A police officer who said he detected “a strong odor of raw marijuana” coming from a car during a traffic stop had probable cause to search the driver, the Indiana Court of Appeals ruled in reversing a trial court.
An Indianapolis police officer stopped a car driven by James Parrott after he said Parrott ran a stop sign. After smelling the odor, the officer searched Parrott, finding small quantities of marijuana, crack cocaine and Percocet pills. According to the record, Parrott attempted to flee officers at the scene but was quickly apprehended.
Parrott was charged with Level 6 felony counts of cocaine and narcotic drug possession, Class B misdemeanor marijuana possession, and two Class A misdemeanor counts of resisting law enforcement. A Marion Superior judge suppressed the evidence found in the search, prompting the state to appeal.
“Parrott filed a motion to dismiss the State’s appeal, arguing that the State was required to dismiss the charges before it could appeal the suppression order. Because the ultimate effect of the order is to preclude further prosecution of the drug-related charges, at a minimum, we deny Parrott’s motion to dismiss,” Judge Terry Crone wrote for the panel. Crone wrote that the state was not required to dismiss the charges before filing a notice of interlocutory appeal on the motion to suppress.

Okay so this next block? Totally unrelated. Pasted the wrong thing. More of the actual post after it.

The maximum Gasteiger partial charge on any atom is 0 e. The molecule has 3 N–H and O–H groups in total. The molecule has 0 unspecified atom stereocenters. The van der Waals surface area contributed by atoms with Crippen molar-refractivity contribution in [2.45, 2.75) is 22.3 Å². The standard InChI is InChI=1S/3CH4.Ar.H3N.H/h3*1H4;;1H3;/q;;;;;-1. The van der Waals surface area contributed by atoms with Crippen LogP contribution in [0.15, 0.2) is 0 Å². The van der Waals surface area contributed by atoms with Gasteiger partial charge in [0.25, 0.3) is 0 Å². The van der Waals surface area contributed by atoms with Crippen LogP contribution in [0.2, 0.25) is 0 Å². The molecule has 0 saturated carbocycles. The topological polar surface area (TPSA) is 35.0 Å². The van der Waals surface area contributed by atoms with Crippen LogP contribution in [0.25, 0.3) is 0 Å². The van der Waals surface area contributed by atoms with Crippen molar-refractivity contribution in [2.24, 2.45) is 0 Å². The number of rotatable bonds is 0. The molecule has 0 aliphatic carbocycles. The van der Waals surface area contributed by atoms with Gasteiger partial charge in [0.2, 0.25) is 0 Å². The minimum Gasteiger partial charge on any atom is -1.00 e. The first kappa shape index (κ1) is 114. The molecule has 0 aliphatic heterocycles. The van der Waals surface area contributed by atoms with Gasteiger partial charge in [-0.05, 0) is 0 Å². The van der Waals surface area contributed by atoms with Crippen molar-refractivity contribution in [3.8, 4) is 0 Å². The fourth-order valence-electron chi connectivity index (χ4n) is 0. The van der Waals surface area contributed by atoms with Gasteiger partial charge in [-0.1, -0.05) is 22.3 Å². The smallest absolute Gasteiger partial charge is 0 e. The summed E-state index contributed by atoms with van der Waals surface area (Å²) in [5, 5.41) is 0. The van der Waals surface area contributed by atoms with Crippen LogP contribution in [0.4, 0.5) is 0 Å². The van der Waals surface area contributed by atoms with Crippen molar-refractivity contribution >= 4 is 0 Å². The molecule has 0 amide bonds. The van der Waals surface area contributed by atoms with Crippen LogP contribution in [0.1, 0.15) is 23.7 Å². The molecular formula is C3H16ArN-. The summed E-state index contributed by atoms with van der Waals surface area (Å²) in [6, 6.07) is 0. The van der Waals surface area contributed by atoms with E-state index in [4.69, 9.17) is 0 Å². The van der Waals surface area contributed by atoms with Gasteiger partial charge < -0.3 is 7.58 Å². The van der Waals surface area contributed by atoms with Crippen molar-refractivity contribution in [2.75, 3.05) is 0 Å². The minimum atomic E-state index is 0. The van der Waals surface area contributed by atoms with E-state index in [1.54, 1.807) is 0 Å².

Likewise, the panel concluded that the facts and circumstances within the officer’s knowledge were sufficient to warrant a reasonable belief that Parrott possessed marijuana.
“The State argues that the trial court erred in granting Parrott’s motion to dismiss, asserting that the officer had probable cause to arrest Parrott based on the strong odor of raw marijuana emanating from his vehicle and conduct a warrantless search incident to that arrest. We agree and therefore reverse and remand for further proceedings,” the panel held.
The case is State of Indiana v. James Parrott, 49A02-1606-CR-1271.